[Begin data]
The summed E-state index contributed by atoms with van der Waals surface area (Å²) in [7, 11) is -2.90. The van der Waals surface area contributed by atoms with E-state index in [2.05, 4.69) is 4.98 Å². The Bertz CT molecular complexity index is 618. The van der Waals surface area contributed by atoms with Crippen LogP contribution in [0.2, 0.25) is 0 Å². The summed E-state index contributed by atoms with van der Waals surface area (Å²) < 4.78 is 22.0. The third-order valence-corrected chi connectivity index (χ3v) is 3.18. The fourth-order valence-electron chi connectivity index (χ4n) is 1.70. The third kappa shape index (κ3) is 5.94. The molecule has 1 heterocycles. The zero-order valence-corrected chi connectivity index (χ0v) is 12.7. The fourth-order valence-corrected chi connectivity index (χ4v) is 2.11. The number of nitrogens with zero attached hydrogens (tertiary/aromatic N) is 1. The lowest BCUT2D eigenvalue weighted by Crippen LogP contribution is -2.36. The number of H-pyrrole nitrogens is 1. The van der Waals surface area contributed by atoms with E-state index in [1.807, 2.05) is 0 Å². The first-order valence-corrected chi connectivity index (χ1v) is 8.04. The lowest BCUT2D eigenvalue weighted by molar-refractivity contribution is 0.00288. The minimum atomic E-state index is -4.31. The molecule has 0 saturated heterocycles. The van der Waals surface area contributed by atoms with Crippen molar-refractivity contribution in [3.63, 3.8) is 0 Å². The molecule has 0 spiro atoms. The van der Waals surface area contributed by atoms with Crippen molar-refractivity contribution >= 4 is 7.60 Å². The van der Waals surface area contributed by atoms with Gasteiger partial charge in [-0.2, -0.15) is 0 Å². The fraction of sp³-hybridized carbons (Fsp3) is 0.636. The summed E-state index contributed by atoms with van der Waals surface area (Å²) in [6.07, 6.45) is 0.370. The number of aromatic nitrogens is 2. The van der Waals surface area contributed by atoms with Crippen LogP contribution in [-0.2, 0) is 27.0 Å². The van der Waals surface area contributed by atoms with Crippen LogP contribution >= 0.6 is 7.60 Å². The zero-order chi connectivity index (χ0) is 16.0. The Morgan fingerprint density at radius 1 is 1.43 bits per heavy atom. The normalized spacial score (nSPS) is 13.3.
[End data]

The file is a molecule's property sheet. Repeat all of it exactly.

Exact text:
The summed E-state index contributed by atoms with van der Waals surface area (Å²) in [7, 11) is -2.90. The van der Waals surface area contributed by atoms with E-state index in [2.05, 4.69) is 4.98 Å². The Bertz CT molecular complexity index is 618. The van der Waals surface area contributed by atoms with Crippen LogP contribution in [0.2, 0.25) is 0 Å². The summed E-state index contributed by atoms with van der Waals surface area (Å²) < 4.78 is 22.0. The third-order valence-corrected chi connectivity index (χ3v) is 3.18. The fourth-order valence-electron chi connectivity index (χ4n) is 1.70. The third kappa shape index (κ3) is 5.94. The molecule has 1 heterocycles. The zero-order valence-corrected chi connectivity index (χ0v) is 12.7. The fourth-order valence-corrected chi connectivity index (χ4v) is 2.11. The number of nitrogens with zero attached hydrogens (tertiary/aromatic N) is 1. The lowest BCUT2D eigenvalue weighted by Crippen LogP contribution is -2.36. The number of H-pyrrole nitrogens is 1. The van der Waals surface area contributed by atoms with E-state index in [1.807, 2.05) is 0 Å². The first-order valence-corrected chi connectivity index (χ1v) is 8.04. The lowest BCUT2D eigenvalue weighted by molar-refractivity contribution is 0.00288. The minimum atomic E-state index is -4.31. The molecule has 0 saturated heterocycles. The van der Waals surface area contributed by atoms with Crippen molar-refractivity contribution in [3.63, 3.8) is 0 Å². The molecule has 0 spiro atoms. The van der Waals surface area contributed by atoms with Crippen molar-refractivity contribution >= 4 is 7.60 Å². The van der Waals surface area contributed by atoms with Gasteiger partial charge in [-0.2, -0.15) is 0 Å². The fraction of sp³-hybridized carbons (Fsp3) is 0.636. The summed E-state index contributed by atoms with van der Waals surface area (Å²) in [6.07, 6.45) is 0.370. The number of aromatic nitrogens is 2. The van der Waals surface area contributed by atoms with Crippen LogP contribution in [-0.2, 0) is 27.0 Å². The van der Waals surface area contributed by atoms with Crippen LogP contribution >= 0.6 is 7.60 Å². The zero-order chi connectivity index (χ0) is 16.0. The Morgan fingerprint density at radius 1 is 1.43 bits per heavy atom. The normalized spacial score (nSPS) is 13.3.